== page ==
The man who brought us Cherry Garcia, Phish Food and New York Super Fudge Chunk has a distaste for the mint that is American politics. So Ben Cohen is fighting back the best way he knows how, with persuasive slogans — and ice cream.
The co-founder of Ben & Jerry's Ice Cream will be in Miami this weekend with his Stamp Stampede tour, in which he and a group of volunteers stamp dollar bills with red-ink words of protest: One stamp says, "Not 2 B Used for Bribing Politicians." The other reads, "Stamp Money Out of Politics."
"The Stampede is a grassroots action to build the movement to get money out of politics by stamping messages on paper currency," Cohen says. "The Supreme Court has said that money is free speech, and we are taking them at their word. We're legally making our money scream."
Cohen will appear 3-5 p.m. Sunday, Feb. 15, at Culture Camp, a four-day series of workshops on music, dance, cooking, sustainability and community building at Virginia Key Beach Park in Miami through Feb. 18. The events will kick off the Virginia Key GrassRoots Festival of Music, Art and Dance, running Feb. 19-22, with performances by Donna the Buffalo, Jim Lauderdale, Afrobeta, Elastic Bond, Locos por Juana and the Spam Allstars, among many others. Several of the musicians are scheduled to appear at Culture Camp.
Cohen also will have a load of Ben & Jerry's ice cream at Culture Camp, with the first 300 servings for free, and the rest for sale.
More than 30,000 people from every state are now stamping dollars with Stampede slogans, Cohen says. Stamps will be for sale at Culture Camp, and others can be purchased on the website for his 2-year-old nonprofit organization, StampStampede.org.
"If just one person stamps three bills a day for a year, that will create a million 'impressions' as the bill gets passed around," says Cohen, in the lexicon of ice cream advertising. Many of the dollars are showing up on Instagram and Facebook, he says.
"On my way out of Vermont, I got 200 singles from the bank, so I could stamp 'em and spend 'em on my trip," says Cohen, speaking by phone from the airport in West Palm Beach. "Last night, I was at Hurricane Alley in Boynton Beach, and I was going through them to stamp and give them to the waiter, and there were two that were already stamped."
The Stamp Stampede, which seeks a constitutional amendment or other legislative limit on political spending, is a nondenominational protest campaign, Cohen says. But recent reports that the Koch brothers plan to spend nearly $900 million in the upcoming election cycle worry him.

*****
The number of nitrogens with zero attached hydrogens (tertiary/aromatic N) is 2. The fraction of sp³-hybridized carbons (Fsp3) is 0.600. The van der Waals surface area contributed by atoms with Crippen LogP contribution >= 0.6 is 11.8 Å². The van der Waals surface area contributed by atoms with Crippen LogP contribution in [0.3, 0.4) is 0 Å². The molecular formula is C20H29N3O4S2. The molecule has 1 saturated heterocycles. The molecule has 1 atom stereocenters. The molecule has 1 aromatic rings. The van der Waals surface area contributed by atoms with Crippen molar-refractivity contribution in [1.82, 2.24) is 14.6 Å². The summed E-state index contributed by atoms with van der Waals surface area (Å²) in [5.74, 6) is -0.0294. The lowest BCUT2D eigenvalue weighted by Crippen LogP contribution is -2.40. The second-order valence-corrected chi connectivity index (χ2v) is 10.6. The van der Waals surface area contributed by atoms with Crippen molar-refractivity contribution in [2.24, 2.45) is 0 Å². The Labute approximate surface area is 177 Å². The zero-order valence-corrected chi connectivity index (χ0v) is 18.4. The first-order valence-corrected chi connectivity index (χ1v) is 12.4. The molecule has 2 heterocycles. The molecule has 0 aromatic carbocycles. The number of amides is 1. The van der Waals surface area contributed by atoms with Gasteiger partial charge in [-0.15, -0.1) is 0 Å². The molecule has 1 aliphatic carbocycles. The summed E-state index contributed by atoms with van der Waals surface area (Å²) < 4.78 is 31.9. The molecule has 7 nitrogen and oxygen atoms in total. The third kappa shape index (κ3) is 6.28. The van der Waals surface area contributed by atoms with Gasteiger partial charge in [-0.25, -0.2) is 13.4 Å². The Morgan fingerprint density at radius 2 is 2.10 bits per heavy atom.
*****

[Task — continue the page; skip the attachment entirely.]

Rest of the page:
"It's changed our country from what used to be a democracy, when it used to be one person, one vote to now, what is it, a plutocracy? It's one dollar, one vote," he says.
Cohen, who no longer has a role in running Ben & Jerry's (it was sold to the conglomerate Unilever in 2001), says he takes plenty of licks for being one of the "super wealthy" he faults. Cohen says he's spoken out for raising taxes on people in his own tax bracket.
"It always surprises me that the expectation is that people are not motivated by a sense of equality or justice or human rights," Cohen says. "It's the assumption that you, me, Ben Cohen, rich guy, I'm only interested in my own narrow self-interest. And that's not really what they talk about on Saturday or Sunday in church or temple or mosque. It's not what a community is based on. It's not what being a citizen is based on. It's based on having the interest of the whole at heart. That's what Ben & Jerry's was about, and that's what I'm about."
Ben Cohen will lead a workshop 3-5 p.m. Sunday, Feb. 15, opening day for Culture Camp, a four-day series of workshops on music, dance, cooking, sustainability and community building Feb. 15-18 at Virginia Key Beach Park, 4020 Virginia Beach Drive, Miami. Tickets start at $15. The Virginia Key GrassRoots Festival of Music, Art and Dance will take place Feb. 19-22. Tickets start at $25. Ticket prices do not include vehicle entry fee or camping fee. Call 786-409-5261, or visit VirginiaKeyGrassRoots.com.